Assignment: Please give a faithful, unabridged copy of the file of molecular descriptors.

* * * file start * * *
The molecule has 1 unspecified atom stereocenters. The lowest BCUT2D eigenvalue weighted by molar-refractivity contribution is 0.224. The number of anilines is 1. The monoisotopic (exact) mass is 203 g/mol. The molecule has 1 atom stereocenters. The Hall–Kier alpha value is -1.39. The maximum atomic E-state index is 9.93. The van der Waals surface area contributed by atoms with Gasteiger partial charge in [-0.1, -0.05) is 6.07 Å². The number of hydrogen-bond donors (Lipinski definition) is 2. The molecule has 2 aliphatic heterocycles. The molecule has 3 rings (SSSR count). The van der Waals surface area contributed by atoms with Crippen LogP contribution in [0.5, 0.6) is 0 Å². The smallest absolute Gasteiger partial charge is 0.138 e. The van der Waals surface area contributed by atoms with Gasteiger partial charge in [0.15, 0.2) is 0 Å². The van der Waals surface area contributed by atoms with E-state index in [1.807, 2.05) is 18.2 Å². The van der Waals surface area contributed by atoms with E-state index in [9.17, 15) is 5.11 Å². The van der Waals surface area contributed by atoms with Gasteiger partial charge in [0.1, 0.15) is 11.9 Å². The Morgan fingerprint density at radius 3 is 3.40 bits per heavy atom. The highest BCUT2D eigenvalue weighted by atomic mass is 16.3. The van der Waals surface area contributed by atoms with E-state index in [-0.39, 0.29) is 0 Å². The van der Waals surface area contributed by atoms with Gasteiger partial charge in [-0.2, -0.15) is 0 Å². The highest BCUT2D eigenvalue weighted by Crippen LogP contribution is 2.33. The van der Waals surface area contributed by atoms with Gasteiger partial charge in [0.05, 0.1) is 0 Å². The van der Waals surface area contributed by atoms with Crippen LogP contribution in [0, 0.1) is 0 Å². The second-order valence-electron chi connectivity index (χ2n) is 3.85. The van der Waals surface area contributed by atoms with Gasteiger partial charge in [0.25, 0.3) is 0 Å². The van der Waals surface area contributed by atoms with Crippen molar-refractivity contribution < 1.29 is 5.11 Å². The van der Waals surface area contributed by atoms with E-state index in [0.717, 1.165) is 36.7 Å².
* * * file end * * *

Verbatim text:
The molecule has 1 unspecified atom stereocenters. The lowest BCUT2D eigenvalue weighted by molar-refractivity contribution is 0.224. The number of anilines is 1. The monoisotopic (exact) mass is 203 g/mol. The molecule has 1 atom stereocenters. The Hall–Kier alpha value is -1.39. The maximum atomic E-state index is 9.93. The van der Waals surface area contributed by atoms with Gasteiger partial charge in [-0.1, -0.05) is 6.07 Å². The number of hydrogen-bond donors (Lipinski definition) is 2. The molecule has 2 aliphatic heterocycles. The molecule has 3 rings (SSSR count). The van der Waals surface area contributed by atoms with Crippen LogP contribution in [0.5, 0.6) is 0 Å². The smallest absolute Gasteiger partial charge is 0.138 e. The van der Waals surface area contributed by atoms with Gasteiger partial charge in [0.15, 0.2) is 0 Å². The van der Waals surface area contributed by atoms with E-state index in [1.807, 2.05) is 18.2 Å². The van der Waals surface area contributed by atoms with E-state index in [9.17, 15) is 5.11 Å². The van der Waals surface area contributed by atoms with Gasteiger partial charge in [0.1, 0.15) is 11.9 Å². The Morgan fingerprint density at radius 3 is 3.40 bits per heavy atom. The highest BCUT2D eigenvalue weighted by atomic mass is 16.3. The van der Waals surface area contributed by atoms with E-state index in [-0.39, 0.29) is 0 Å². The van der Waals surface area contributed by atoms with Gasteiger partial charge in [-0.2, -0.15) is 0 Å². The highest BCUT2D eigenvalue weighted by Crippen LogP contribution is 2.33. The van der Waals surface area contributed by atoms with Gasteiger partial charge in [0.05, 0.1) is 0 Å². The van der Waals surface area contributed by atoms with Crippen LogP contribution in [0, 0.1) is 0 Å². The second-order valence-electron chi connectivity index (χ2n) is 3.85. The van der Waals surface area contributed by atoms with Gasteiger partial charge in [0.25, 0.3) is 0 Å². The van der Waals surface area contributed by atoms with Crippen molar-refractivity contribution < 1.29 is 5.11 Å². The van der Waals surface area contributed by atoms with E-state index in [0.717, 1.165) is 36.7 Å².